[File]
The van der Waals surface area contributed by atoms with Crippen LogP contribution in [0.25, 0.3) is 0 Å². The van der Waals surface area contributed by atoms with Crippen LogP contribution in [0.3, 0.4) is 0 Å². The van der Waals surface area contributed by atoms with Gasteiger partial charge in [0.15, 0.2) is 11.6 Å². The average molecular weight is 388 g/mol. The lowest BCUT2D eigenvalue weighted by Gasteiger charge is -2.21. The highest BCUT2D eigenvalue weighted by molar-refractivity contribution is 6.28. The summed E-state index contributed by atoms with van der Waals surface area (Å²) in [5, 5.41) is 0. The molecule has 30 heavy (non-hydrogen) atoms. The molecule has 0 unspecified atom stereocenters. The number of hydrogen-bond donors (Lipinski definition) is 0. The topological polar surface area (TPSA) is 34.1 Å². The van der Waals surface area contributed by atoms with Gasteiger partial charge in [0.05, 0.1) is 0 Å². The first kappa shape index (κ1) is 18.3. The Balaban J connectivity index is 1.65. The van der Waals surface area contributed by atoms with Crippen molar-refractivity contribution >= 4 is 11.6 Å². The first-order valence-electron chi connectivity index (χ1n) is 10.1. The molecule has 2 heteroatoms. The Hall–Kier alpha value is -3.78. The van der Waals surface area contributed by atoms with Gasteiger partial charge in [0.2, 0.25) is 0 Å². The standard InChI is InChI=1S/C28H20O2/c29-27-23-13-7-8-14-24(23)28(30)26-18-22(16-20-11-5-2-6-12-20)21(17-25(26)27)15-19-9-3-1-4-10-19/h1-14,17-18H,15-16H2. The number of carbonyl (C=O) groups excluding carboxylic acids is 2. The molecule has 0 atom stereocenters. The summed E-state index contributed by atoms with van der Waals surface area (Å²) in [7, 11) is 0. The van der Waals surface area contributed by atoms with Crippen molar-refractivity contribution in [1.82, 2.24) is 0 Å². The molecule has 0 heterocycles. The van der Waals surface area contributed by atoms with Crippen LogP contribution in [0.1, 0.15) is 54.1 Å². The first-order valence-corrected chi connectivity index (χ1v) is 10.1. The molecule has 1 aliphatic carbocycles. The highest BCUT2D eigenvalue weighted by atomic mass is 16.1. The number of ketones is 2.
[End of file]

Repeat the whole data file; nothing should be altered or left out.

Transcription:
The van der Waals surface area contributed by atoms with Crippen LogP contribution in [0.25, 0.3) is 0 Å². The van der Waals surface area contributed by atoms with Crippen LogP contribution in [0.3, 0.4) is 0 Å². The van der Waals surface area contributed by atoms with Gasteiger partial charge in [0.15, 0.2) is 11.6 Å². The average molecular weight is 388 g/mol. The lowest BCUT2D eigenvalue weighted by Gasteiger charge is -2.21. The highest BCUT2D eigenvalue weighted by molar-refractivity contribution is 6.28. The summed E-state index contributed by atoms with van der Waals surface area (Å²) in [5, 5.41) is 0. The molecule has 30 heavy (non-hydrogen) atoms. The molecule has 0 unspecified atom stereocenters. The number of hydrogen-bond donors (Lipinski definition) is 0. The topological polar surface area (TPSA) is 34.1 Å². The van der Waals surface area contributed by atoms with Gasteiger partial charge in [0.05, 0.1) is 0 Å². The first kappa shape index (κ1) is 18.3. The Balaban J connectivity index is 1.65. The van der Waals surface area contributed by atoms with Crippen molar-refractivity contribution >= 4 is 11.6 Å². The first-order valence-electron chi connectivity index (χ1n) is 10.1. The molecule has 2 heteroatoms. The Hall–Kier alpha value is -3.78. The van der Waals surface area contributed by atoms with Gasteiger partial charge in [0.2, 0.25) is 0 Å². The standard InChI is InChI=1S/C28H20O2/c29-27-23-13-7-8-14-24(23)28(30)26-18-22(16-20-11-5-2-6-12-20)21(17-25(26)27)15-19-9-3-1-4-10-19/h1-14,17-18H,15-16H2. The number of carbonyl (C=O) groups excluding carboxylic acids is 2. The molecule has 0 atom stereocenters. The summed E-state index contributed by atoms with van der Waals surface area (Å²) in [7, 11) is 0. The van der Waals surface area contributed by atoms with Crippen molar-refractivity contribution in [1.82, 2.24) is 0 Å². The molecule has 0 heterocycles. The van der Waals surface area contributed by atoms with Crippen LogP contribution in [0.1, 0.15) is 54.1 Å². The first-order valence-corrected chi connectivity index (χ1v) is 10.1. The molecule has 1 aliphatic carbocycles. The highest BCUT2D eigenvalue weighted by atomic mass is 16.1. The number of ketones is 2.